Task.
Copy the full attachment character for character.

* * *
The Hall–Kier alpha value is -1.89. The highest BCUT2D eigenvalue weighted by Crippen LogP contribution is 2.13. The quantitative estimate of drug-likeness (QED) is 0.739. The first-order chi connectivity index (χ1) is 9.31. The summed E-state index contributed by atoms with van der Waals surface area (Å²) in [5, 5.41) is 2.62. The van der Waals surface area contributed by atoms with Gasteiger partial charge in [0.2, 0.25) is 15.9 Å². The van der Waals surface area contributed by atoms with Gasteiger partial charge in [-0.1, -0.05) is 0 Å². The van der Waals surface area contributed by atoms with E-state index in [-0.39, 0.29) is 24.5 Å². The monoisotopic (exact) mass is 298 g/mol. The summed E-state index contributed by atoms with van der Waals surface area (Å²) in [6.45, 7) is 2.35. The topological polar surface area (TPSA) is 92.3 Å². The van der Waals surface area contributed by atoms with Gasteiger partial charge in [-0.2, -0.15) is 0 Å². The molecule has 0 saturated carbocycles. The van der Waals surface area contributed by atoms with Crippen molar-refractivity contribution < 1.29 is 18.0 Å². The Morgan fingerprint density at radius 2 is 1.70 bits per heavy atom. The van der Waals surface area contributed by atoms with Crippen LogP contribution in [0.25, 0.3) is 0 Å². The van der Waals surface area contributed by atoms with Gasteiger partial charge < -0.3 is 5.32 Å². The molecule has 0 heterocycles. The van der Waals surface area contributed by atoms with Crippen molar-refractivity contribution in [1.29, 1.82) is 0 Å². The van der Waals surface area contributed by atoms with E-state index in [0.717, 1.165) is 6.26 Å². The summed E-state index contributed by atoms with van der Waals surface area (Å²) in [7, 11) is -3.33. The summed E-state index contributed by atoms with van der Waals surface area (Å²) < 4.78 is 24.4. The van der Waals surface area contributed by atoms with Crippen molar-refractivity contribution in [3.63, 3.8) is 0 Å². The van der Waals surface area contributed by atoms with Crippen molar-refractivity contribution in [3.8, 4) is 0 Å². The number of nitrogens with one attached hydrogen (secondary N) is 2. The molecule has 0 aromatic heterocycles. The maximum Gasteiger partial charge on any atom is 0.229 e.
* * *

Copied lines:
The Hall–Kier alpha value is -1.89. The highest BCUT2D eigenvalue weighted by Crippen LogP contribution is 2.13. The quantitative estimate of drug-likeness (QED) is 0.739. The first-order chi connectivity index (χ1) is 9.31. The summed E-state index contributed by atoms with van der Waals surface area (Å²) in [5, 5.41) is 2.62. The van der Waals surface area contributed by atoms with Gasteiger partial charge in [0.2, 0.25) is 15.9 Å². The van der Waals surface area contributed by atoms with Gasteiger partial charge in [-0.1, -0.05) is 0 Å². The van der Waals surface area contributed by atoms with E-state index in [-0.39, 0.29) is 24.5 Å². The monoisotopic (exact) mass is 298 g/mol. The summed E-state index contributed by atoms with van der Waals surface area (Å²) in [6.45, 7) is 2.35. The topological polar surface area (TPSA) is 92.3 Å². The van der Waals surface area contributed by atoms with Gasteiger partial charge in [-0.2, -0.15) is 0 Å². The molecule has 0 saturated carbocycles. The van der Waals surface area contributed by atoms with Crippen molar-refractivity contribution < 1.29 is 18.0 Å². The Morgan fingerprint density at radius 2 is 1.70 bits per heavy atom. The van der Waals surface area contributed by atoms with Crippen LogP contribution in [0.25, 0.3) is 0 Å². The van der Waals surface area contributed by atoms with Gasteiger partial charge < -0.3 is 5.32 Å². The molecule has 0 heterocycles. The van der Waals surface area contributed by atoms with Crippen molar-refractivity contribution in [1.29, 1.82) is 0 Å². The van der Waals surface area contributed by atoms with E-state index in [0.717, 1.165) is 6.26 Å². The summed E-state index contributed by atoms with van der Waals surface area (Å²) in [7, 11) is -3.33. The summed E-state index contributed by atoms with van der Waals surface area (Å²) < 4.78 is 24.4. The van der Waals surface area contributed by atoms with Crippen molar-refractivity contribution in [3.63, 3.8) is 0 Å². The van der Waals surface area contributed by atoms with Crippen molar-refractivity contribution in [3.8, 4) is 0 Å². The number of nitrogens with one attached hydrogen (secondary N) is 2. The molecule has 0 aromatic heterocycles. The maximum Gasteiger partial charge on any atom is 0.229 e.